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Visible Hand The Managerial Revolution in American Business

ISBN-10: 0674940520
ISBN-13: 9780674940529
Edition: 1977
List price: $35.00 Buy it from $6.87
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Description: The role of large-scale business enterprise--big business and its managers--during the formative years of modern capitalism (from the 1850s until the 1920s is delineated in this pathmarking book. Alfred Chandler, Jr., the distinguished business  More...

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Book details

List price: $35.00
Copyright year: 1977
Publisher: Harvard University Press
Publication date: 1/1/1993
Binding: Paperback
Pages: 624
Size: 6.00" wide x 9.25" long x 1.00" tall
Weight: 1.056
Language: English

The role of large-scale business enterprise--big business and its managers--during the formative years of modern capitalism (from the 1850s until the 1920s is delineated in this pathmarking book. Alfred Chandler, Jr., the distinguished business historian, sets forth the reasons for the dominance of big business in American transportation, communications, and the central sectors of production and distribution. The managerial revolution, presented here with force and conviction, is the story of how the visible hand of management replaced what Adam Smith called the invisible hand of market forces. Chandler shows that the fundamental shift toward managers running large enterprises exerted a far greater influence in determining size and concentration in American industry than other factors so often cited as critical: the quality of entrepreneurship, the availability of capital, or public policy.

Alfred D. Chandler, Jr., was Isidor Straus Professor of Business History at Harvard Business School.

Introduction: The Visible Hand Modern Business Enterprise Defined Some General Propositions
The Traditional Processes of Production and Distribution
The Traditional Enterprise in Commerce Institutional Specialization and Market Coordination
The General Merchant of the Colonial World
Specialization in Commerce
Specialization in Finance and Transportation
Managing the Specialized Enterprise in Commerce
Managing the Specialized Enterprise in Finance and Transportation
Technological Limits to Institutional Change in Commerce
The Traditional Enterprise in Production
Technological Limits to Institutional Change in Production
The Expansion of Prefactory Production, 1790-1840
Managing Traditional Production
The Plantation-an Ancient Form of Large-Scale Production
The Integrated Textile Mill-a New Form of Large-Scale Production
The Springfield Armory-Another Prototype of the Modern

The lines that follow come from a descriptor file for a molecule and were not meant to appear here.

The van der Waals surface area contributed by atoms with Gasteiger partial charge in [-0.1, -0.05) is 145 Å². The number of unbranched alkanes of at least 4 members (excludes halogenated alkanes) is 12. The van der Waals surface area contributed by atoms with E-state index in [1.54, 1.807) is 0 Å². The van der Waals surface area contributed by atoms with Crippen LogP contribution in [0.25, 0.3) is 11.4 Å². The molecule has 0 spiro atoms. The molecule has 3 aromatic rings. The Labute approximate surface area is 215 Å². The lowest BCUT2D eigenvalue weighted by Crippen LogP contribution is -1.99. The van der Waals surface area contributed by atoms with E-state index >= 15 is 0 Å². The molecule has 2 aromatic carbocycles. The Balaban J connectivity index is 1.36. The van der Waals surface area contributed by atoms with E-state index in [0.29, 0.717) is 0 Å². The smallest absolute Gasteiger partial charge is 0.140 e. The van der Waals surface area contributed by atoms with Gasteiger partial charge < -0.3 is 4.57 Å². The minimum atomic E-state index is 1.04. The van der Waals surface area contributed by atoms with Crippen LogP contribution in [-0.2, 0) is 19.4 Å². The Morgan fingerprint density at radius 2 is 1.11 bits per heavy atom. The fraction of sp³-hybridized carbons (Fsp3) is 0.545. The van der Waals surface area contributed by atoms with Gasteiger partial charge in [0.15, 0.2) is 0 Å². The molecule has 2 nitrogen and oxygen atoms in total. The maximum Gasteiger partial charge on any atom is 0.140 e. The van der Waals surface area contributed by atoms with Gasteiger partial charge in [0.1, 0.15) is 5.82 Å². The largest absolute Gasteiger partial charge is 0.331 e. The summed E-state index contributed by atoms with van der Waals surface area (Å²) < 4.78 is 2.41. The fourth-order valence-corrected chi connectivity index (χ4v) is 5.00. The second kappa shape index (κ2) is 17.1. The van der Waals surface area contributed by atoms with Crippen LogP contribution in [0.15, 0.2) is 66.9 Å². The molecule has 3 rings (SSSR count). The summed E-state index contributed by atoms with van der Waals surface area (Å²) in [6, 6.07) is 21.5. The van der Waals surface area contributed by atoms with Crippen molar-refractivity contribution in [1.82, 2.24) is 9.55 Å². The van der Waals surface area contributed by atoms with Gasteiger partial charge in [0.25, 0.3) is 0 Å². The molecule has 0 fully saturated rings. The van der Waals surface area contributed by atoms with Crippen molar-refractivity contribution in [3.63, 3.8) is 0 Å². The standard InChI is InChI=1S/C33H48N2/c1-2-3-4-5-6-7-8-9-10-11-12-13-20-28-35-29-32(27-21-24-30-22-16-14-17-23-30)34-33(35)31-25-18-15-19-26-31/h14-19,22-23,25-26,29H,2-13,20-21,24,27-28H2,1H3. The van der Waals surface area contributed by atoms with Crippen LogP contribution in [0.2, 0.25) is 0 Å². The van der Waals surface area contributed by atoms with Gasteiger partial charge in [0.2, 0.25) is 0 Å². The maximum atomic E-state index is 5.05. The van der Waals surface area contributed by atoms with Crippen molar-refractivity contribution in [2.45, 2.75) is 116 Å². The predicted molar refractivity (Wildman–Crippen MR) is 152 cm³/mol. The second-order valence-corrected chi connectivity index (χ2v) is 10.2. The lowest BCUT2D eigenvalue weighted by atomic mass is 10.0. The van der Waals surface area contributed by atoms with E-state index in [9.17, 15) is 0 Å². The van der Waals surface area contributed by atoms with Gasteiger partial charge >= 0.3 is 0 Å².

Factory Lifting Technological Constraints
The Revolution in Transportation and Communication
The Railroads: The First Modern Business Enterprises, 1850s-1860s
Innovation in Technology and Organization
The Impact of the Railroads on Construction and Finance
Structural Innovation Accounting and Statistical Innovation
Organizational Innovation Evaluated
Railroad Cooperation and Competition, 1870s-1880s
New Patterns of Interfirm Relationships
Cooperation to Expand Through Traffic
Cooperation to Control Competition
The Great Cartels
The Managerial Role
System-Building, 1880s-1900s
Top Management Decision Making Building the First Systems
System-Building in the 1880s
Reorganization and Rationalization in the 1880s
Structures for the New Systems
The Bureaucratization of Railroad Administration
Completing the Infrastructure
Other Transportation and Communication
Enterprises Transportation: Steamship Lines and Urban
Traction Systems Communication: The Postal Service, Telegraph, and Telephone
The Organizational Response
The Revolution in Distribution and Production
Mass Distribution
The Basic Transformation
The Modern Commodity Dealer
The Wholesale Jobber
The Mass Retailer
The Department Store
The Mail-Order House
The Chain Store
The Economies of Speed
Mass Production
The Basic Transformation Expansion of the Factory System
The Mechanical Industries
The Refining and Distilling Industries
The Metal-Making Industries
The Metal-Working Industries
The Beginnings of Scientific Management
The Economies of Speed
The Integration of Mass Production with Mass Distribution
The Coming of the Modern Industrial Corporation Reasons for Integration
Integration by Users of Continuous-Process
Technology Integration by Processors of Perishable
Products Intergration by Machinery Makers
Requiring Specialized Marketing Services
The Followers
Integration by the Way of Merger
Combination and Consolidation
The Mergers of the 1880s Mergers, 1890-1903
The Success and Failure of Mergers
Integration Completed An Overview: 1900-1917
Growth by Vertical Integration-a Description Food a

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